Women Few and Far Between in Punjab Politics, But Slowly Making Inroads
Image Courtesy: indiatimes.com
Punjab had its first Assembly elections in 1952. Since then, more than seven decades later, we do not see any significant representation of women in the state Assembly. The questions arise here: why are the women missing, and what is holding them back?
Dr Pompa Mukherjee, Professor of Political Science at the Punjab University, Chandigarh, says, "To get the answer, one has to understand the social fabric of the state. Punjab, like other states in India, is still dominated by patriarchal and feudal attitudes. The caste system and land ownership dominate the power dynamics and the pathways to political and social decision making/ leadership. The women, unfortunately, neither own land nor property and nor are they brought up to wield power. They do not get any space politically or even socially." She, however, adds that it is important to distinguish between women's participation in politics and their representation in politics as leaders.
Women in Punjab do remarkably well as participants in politics. Thanks to the 2018 legislation mandating 50% reservation for women in panchayats and urban local bodies, the number of elected women representatives in Panchayati Raj Institutions (PRIs) in Punjab is 41,912 out of 10,0312. This number translates to women constituting more than 40% of leadership positions at the local level.
However, it will be naïve to assume that the number of women at local levels implies that women are making decisions at home and outside and their representation as legislators has increased or that the men are now open to accepting women in leadership roles.
Harinder Bindu, farmer women's leader of the Bharatiya Kisan Union Ekta Ughrahan, opines that a woman's role in these posts has been just of a figurehead and not of a decision-maker. In her words: "Even if they are elected in large numbers to reach the Assembly, they won't be in a position to take an independent decision". Unfortunately, women continue to be dominated and influenced by men, especially the landed community or the `elite' in rural areas.
In the last Assembly elections, women's voting percentage was more than men's, at 79% to 78%. Prof Mukherjee sees this as a strong indicator of increasing women's participation in electing their representatives to the Assembly. However, political parties see this increase as a growing vote bank, and so, they race to woo the women with promises, schemes, and programmes. She further says that political parties themselves are deep-rooted in patriarchal mindsets; they perhaps do not see women candidates as `winners' and do not give tickets to women who want to contest elections.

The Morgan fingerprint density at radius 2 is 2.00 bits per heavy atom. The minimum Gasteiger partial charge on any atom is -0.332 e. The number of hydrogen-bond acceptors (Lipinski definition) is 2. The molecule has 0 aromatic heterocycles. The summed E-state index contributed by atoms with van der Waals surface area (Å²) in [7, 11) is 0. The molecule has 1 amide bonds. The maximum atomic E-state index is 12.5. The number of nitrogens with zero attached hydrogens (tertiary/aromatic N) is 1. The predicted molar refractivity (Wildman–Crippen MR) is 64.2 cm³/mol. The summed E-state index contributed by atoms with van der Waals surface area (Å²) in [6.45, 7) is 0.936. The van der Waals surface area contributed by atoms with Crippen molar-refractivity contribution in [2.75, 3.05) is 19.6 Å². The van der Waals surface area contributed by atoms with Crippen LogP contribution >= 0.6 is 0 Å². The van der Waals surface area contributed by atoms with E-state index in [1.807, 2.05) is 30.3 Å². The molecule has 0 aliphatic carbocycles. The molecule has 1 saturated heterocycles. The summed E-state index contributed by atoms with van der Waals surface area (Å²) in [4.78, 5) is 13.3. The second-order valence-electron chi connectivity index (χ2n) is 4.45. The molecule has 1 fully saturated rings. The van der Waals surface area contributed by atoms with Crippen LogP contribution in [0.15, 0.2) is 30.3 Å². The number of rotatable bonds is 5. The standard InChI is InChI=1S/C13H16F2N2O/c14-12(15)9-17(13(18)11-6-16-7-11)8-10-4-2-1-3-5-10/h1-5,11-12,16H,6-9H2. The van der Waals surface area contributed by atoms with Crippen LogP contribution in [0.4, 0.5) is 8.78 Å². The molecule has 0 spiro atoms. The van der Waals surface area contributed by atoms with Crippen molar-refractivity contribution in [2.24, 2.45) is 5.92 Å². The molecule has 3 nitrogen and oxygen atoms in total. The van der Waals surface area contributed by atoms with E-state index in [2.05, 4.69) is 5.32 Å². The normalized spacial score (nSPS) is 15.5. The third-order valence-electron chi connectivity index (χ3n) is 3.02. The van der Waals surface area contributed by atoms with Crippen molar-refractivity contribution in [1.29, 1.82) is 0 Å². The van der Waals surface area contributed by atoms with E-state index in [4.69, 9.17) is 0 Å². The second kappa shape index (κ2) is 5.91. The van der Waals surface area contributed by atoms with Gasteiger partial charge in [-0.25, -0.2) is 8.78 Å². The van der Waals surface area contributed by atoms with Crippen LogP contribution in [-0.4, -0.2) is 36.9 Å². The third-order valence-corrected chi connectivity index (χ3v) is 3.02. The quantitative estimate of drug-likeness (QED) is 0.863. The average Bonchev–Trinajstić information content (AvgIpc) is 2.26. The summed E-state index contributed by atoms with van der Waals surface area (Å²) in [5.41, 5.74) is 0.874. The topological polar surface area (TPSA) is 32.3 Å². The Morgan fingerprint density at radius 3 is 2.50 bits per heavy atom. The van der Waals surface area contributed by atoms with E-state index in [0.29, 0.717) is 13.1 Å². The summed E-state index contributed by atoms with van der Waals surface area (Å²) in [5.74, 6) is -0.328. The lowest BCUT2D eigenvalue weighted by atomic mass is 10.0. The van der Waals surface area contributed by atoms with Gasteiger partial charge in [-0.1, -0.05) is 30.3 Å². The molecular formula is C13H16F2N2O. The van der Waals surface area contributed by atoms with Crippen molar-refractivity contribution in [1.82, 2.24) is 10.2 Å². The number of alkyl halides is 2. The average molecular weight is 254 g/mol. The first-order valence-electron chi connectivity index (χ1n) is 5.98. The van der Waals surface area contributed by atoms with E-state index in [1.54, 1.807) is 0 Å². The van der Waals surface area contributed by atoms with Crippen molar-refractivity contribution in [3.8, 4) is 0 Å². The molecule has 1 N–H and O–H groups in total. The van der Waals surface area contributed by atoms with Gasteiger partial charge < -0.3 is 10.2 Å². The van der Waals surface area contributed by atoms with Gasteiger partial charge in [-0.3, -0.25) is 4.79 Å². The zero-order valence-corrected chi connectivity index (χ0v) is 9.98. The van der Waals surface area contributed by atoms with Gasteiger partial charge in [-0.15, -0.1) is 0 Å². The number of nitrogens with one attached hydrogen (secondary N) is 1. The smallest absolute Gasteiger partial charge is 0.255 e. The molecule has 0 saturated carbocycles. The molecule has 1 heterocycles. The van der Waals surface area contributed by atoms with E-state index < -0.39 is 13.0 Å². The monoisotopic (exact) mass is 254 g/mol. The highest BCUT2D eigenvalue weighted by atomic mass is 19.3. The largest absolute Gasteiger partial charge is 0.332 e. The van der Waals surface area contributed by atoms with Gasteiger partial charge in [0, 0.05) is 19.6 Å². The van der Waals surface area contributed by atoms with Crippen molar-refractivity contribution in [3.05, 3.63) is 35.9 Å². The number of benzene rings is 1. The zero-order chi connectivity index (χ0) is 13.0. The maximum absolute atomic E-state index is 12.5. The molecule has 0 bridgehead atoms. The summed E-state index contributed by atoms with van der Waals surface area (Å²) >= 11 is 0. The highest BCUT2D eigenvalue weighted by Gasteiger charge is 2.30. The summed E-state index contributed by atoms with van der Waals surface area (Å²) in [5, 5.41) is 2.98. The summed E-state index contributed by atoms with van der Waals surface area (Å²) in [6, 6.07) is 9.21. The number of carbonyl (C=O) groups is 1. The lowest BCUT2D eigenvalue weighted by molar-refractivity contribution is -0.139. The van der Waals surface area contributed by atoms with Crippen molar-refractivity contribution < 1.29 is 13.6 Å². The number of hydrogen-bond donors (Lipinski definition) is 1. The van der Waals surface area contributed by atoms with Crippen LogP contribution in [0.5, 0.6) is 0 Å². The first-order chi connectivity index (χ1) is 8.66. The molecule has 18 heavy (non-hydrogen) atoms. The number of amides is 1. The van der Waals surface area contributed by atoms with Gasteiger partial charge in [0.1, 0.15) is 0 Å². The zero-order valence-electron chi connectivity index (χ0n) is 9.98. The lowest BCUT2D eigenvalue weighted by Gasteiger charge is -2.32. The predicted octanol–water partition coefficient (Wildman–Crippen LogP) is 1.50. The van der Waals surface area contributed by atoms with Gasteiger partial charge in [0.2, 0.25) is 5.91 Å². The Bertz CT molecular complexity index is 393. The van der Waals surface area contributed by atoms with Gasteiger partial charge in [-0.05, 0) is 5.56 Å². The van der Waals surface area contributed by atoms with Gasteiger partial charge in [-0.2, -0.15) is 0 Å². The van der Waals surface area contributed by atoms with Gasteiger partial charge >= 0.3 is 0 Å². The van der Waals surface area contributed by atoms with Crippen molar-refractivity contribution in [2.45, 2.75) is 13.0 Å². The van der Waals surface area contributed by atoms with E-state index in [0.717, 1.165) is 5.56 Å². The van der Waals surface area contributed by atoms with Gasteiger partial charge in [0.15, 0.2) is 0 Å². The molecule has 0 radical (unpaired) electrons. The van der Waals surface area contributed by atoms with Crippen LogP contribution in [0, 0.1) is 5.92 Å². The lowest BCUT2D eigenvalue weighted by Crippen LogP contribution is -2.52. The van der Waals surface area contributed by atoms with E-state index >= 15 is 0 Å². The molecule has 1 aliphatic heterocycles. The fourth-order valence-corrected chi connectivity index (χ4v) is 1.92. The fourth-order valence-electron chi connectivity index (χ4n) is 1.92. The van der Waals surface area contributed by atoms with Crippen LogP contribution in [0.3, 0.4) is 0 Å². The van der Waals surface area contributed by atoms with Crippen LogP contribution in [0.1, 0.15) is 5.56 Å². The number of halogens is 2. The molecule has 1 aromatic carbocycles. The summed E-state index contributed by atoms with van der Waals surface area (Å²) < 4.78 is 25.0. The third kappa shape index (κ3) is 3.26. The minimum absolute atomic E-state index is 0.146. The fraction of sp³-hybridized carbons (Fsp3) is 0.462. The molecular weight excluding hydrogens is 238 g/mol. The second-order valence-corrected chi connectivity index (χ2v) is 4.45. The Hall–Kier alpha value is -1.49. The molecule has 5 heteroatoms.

From 1957 till 2017, there have been only 507 women in the fray and only 86 got elected, with the highest number at 14 in 2012. According to details available, in 2012, there were 93 women candidates in 67 constituencies, out of which 14 were winners. For the upcoming elections in February, only 28 candidates are women (Aam Aadmi Party has 12/117, Congress has 11/109, Sanyukt Samaj Morch or SSM has 2 /110, Bharatiya Janata P and its allies 8/106, Shiromani Akali Dal has 5/117).
Women need to wage a long battle for their presence and space in politics. Experts believe that even if political parties give them tickets, women back out due to lack of support from their families and communities.
Prof Shoib Zafar, who teaches Political Science at SD College in Barnala district, says: "There has been a slow and gradual change in the women participation in politics as voters." He adds: "the recent farmers' movement has made women more aware about matters which concern them and they are beginning to ask questions. This time when they vote, it will be more who they want to vote and not about who they are told to vote for."
Breaking away from patriarchy and finding their rightful place as equals will take time. But, women in Punjab are moving toward change. Anuroop Kaur Sandhu, Assistant Professor at SGTB Khalsa College, Delhi University, a candidate from the newly launched SSM party, which is still struggling to get a symbol, feels that she is already a winner as she has come out to challenge leaders who have been in politics and power for long and are from established, rich political parties.
Sandhu sees her coming out and contesting elections as presenting a role model to other women and underscoring that politics is not all about the millionaires but about common men and women or, in other words, people's power.
Prof Zafar feels optimistic that in the near future, Punjab will see more women at the local level as well as other levels of decision making.
The change is underway, albeit slowly. Women in the state are ushering in a silent revolution. They are learning, becoming aware of their rights, voting to elect leaders of their choice, and contesting elections to exhibit their readiness for representational roles. They have also become a pressure group by participating in the farmer's agitation to reclaim common land, but more importantly, claiming what is rightfully theirs.
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